15 Jan 2024
 | 15 Jan 2024
Status: this preprint is currently under review for the journal HGSS.

Conjugate Aurora Observations by the Gjøa and Discovery Expeditions

Alv Egeland

Abstract. During 1901 to 1912 – known as the ‘heroic period’ of Arctic and Antarctic exploration, great inroads were made not only geographic but also scientific to our knowledge of the continent. At Amundsen’s Expedition through the Northwest Passage measurements of the geomagnetic field and visual auroras were carried out for 19 months at Gjøahavn (geographic coordinates 68° 37’ 10’’ North (N); 95° 53’ 25’’West (W). Scott’s Discovery Expeditionat Cape Armitage, McMurdo (coordinates 77.86° S; 166.69° E), Antarctica, carried out same type of measurements. Their observations were carried out geomagnetically conjugate to Gjøahavn. In addition, measurements were overlapping in time during the year 1903–04. However, these two stations are located at different longitudes so there is a difference in local time between the stations of about 6 hours. Gjøahavn and Cape Armitage are conveniently located for separating disturbances in the polar cap regions caused by solar electromagnetic radiations or solar wind.

The observations were carried out for seven moths per year. This gave a unique possibility to compare conjugate characteristics of polar cap auroras. Comparing conjugate geophysical data introduce some difficulties. During the winter season at Gjøahavn, they had bright summer in Antarctica, and vis versa. Thus, simultaneous temporal, and spatial ionospheric variations can be marked different. Still, the diurnal and seasonal variations were similar. The quantity of the data from Cape Armitage was larger because there they had continuous watch of the sky.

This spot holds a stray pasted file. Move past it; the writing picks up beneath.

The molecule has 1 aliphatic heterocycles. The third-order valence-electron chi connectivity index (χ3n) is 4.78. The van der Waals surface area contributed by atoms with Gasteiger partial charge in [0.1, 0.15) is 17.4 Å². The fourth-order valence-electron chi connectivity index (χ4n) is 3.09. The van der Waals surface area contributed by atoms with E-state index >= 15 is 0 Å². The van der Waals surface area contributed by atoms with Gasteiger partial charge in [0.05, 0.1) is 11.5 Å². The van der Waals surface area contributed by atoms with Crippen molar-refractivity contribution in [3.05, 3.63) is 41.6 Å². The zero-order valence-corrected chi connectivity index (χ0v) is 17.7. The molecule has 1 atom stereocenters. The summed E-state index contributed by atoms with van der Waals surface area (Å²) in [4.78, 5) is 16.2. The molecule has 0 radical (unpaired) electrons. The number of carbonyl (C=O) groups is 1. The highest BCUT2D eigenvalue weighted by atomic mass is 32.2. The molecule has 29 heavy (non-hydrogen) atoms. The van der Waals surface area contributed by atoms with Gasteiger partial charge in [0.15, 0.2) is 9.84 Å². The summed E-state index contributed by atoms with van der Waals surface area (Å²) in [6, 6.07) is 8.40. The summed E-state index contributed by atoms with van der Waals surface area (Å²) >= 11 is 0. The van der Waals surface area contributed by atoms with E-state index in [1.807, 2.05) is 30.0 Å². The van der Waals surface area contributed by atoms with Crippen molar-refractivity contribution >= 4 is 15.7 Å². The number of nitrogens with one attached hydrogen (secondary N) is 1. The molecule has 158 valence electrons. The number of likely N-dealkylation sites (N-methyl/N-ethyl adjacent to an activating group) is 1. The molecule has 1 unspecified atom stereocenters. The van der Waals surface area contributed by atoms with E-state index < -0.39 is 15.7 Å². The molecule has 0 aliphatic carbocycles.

The main findings regarding polar cap auroras are:

Low intensity bands – also called streamers, are the dominating form. The number of events in 1903 was nearly twice that in 1902 and 1904. A marked midwinter maximum was observed at both stations. Many displays were observed poleward of the oval. A large fraction was associated with weak magnetic disturbances.

The polar cap auroral forms: Theta arcs, poleward moving substorm arcs (PSA), and transpolar arcs (TA), have special geomagnetic signatures, so they can be mapped even if they are not observed visual. According to recent satellite measurements they are probably caused by polar rain and/or photoelectrons.

Alv Egeland

Status: final response (author comments only)

Comment types: AC – author | RC – referee | CC – community | EC – editor | CEC – chief editor | : Report abuse
  • RC1: 'Comment on hgss-2023-14', Anonymous Referee #1, 22 Jan 2024
  • CC1: 'Comment on hgss-2023-14', Fred Sigernes, 30 Jan 2024
  • RC2: 'Comment on hgss-2023-14', Anonymous Referee #2, 07 Feb 2024
Alv Egeland
Alv Egeland


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Short summary
Contemporary analysis of Amundsen’s 120 years old auroral measurements at Gjøahavn carried out simultaneous with Scott’s recordings at Cape Armitage. These observatories are geomagnetically conjugate and located poleward of the auroral oval. All auroral events was associated with weak magnetic disturbances. Maximum activity occurred midwinter. Theta arcs, poleward moving substorm arcs, and transpolar arcs dominated the polar cap. These forms have special magnetic signatures.